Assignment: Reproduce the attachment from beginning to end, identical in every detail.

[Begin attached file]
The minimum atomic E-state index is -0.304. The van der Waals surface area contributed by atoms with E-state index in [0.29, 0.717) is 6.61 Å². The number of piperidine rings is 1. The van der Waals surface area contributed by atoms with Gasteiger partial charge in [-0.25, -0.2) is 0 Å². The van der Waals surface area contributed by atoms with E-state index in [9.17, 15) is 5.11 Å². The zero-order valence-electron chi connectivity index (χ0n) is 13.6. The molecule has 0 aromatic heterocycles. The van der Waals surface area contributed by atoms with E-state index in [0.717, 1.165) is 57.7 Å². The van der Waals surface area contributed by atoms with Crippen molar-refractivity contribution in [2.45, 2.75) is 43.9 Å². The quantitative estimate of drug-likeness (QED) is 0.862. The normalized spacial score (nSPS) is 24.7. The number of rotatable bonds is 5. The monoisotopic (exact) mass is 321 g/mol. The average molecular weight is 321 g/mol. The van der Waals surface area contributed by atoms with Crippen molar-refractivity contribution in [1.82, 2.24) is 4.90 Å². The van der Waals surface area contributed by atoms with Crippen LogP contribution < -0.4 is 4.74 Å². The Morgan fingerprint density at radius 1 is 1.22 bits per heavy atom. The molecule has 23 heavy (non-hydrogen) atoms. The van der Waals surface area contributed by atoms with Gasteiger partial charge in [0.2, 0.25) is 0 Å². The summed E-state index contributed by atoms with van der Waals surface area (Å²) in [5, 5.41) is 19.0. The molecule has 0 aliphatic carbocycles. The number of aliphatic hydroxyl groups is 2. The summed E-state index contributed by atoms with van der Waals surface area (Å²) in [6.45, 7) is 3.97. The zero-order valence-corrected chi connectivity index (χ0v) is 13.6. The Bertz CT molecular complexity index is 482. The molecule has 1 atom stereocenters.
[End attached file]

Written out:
The minimum atomic E-state index is -0.304. The van der Waals surface area contributed by atoms with E-state index in [0.29, 0.717) is 6.61 Å². The number of piperidine rings is 1. The van der Waals surface area contributed by atoms with Gasteiger partial charge in [-0.25, -0.2) is 0 Å². The van der Waals surface area contributed by atoms with E-state index in [9.17, 15) is 5.11 Å². The zero-order valence-electron chi connectivity index (χ0n) is 13.6. The molecule has 0 aromatic heterocycles. The van der Waals surface area contributed by atoms with E-state index in [0.717, 1.165) is 57.7 Å². The van der Waals surface area contributed by atoms with Crippen molar-refractivity contribution in [2.45, 2.75) is 43.9 Å². The quantitative estimate of drug-likeness (QED) is 0.862. The normalized spacial score (nSPS) is 24.7. The number of rotatable bonds is 5. The monoisotopic (exact) mass is 321 g/mol. The average molecular weight is 321 g/mol. The van der Waals surface area contributed by atoms with Crippen molar-refractivity contribution in [1.82, 2.24) is 4.90 Å². The van der Waals surface area contributed by atoms with Crippen LogP contribution < -0.4 is 4.74 Å². The Morgan fingerprint density at radius 1 is 1.22 bits per heavy atom. The molecule has 23 heavy (non-hydrogen) atoms. The van der Waals surface area contributed by atoms with Gasteiger partial charge in [0.2, 0.25) is 0 Å². The summed E-state index contributed by atoms with van der Waals surface area (Å²) in [5, 5.41) is 19.0. The molecule has 0 aliphatic carbocycles. The number of aliphatic hydroxyl groups is 2. The summed E-state index contributed by atoms with van der Waals surface area (Å²) in [6.45, 7) is 3.97. The zero-order valence-corrected chi connectivity index (χ0v) is 13.6. The Bertz CT molecular complexity index is 482. The molecule has 1 atom stereocenters.